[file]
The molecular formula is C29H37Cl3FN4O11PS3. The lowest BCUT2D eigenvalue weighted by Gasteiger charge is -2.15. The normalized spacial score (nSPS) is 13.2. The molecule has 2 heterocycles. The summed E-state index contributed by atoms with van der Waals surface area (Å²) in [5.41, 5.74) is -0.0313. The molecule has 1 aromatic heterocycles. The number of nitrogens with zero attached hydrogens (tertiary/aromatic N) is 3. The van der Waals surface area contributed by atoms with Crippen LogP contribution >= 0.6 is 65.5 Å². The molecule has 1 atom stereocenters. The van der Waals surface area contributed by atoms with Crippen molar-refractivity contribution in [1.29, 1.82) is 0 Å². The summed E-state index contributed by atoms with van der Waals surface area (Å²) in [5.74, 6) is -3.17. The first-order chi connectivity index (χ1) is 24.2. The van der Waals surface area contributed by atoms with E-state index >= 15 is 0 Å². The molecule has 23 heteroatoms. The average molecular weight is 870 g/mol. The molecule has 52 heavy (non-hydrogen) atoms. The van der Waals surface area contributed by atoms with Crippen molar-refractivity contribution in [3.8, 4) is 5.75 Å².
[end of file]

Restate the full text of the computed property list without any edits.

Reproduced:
The molecular formula is C29H37Cl3FN4O11PS3. The lowest BCUT2D eigenvalue weighted by Gasteiger charge is -2.15. The normalized spacial score (nSPS) is 13.2. The molecule has 2 heterocycles. The summed E-state index contributed by atoms with van der Waals surface area (Å²) in [5.41, 5.74) is -0.0313. The molecule has 1 aromatic heterocycles. The number of nitrogens with zero attached hydrogens (tertiary/aromatic N) is 3. The van der Waals surface area contributed by atoms with Crippen LogP contribution >= 0.6 is 65.5 Å². The molecule has 1 atom stereocenters. The van der Waals surface area contributed by atoms with Crippen molar-refractivity contribution in [1.29, 1.82) is 0 Å². The summed E-state index contributed by atoms with van der Waals surface area (Å²) in [5.74, 6) is -3.17. The first-order chi connectivity index (χ1) is 24.2. The van der Waals surface area contributed by atoms with E-state index >= 15 is 0 Å². The molecule has 23 heteroatoms. The average molecular weight is 870 g/mol. The molecule has 52 heavy (non-hydrogen) atoms. The van der Waals surface area contributed by atoms with Crippen molar-refractivity contribution in [3.8, 4) is 5.75 Å².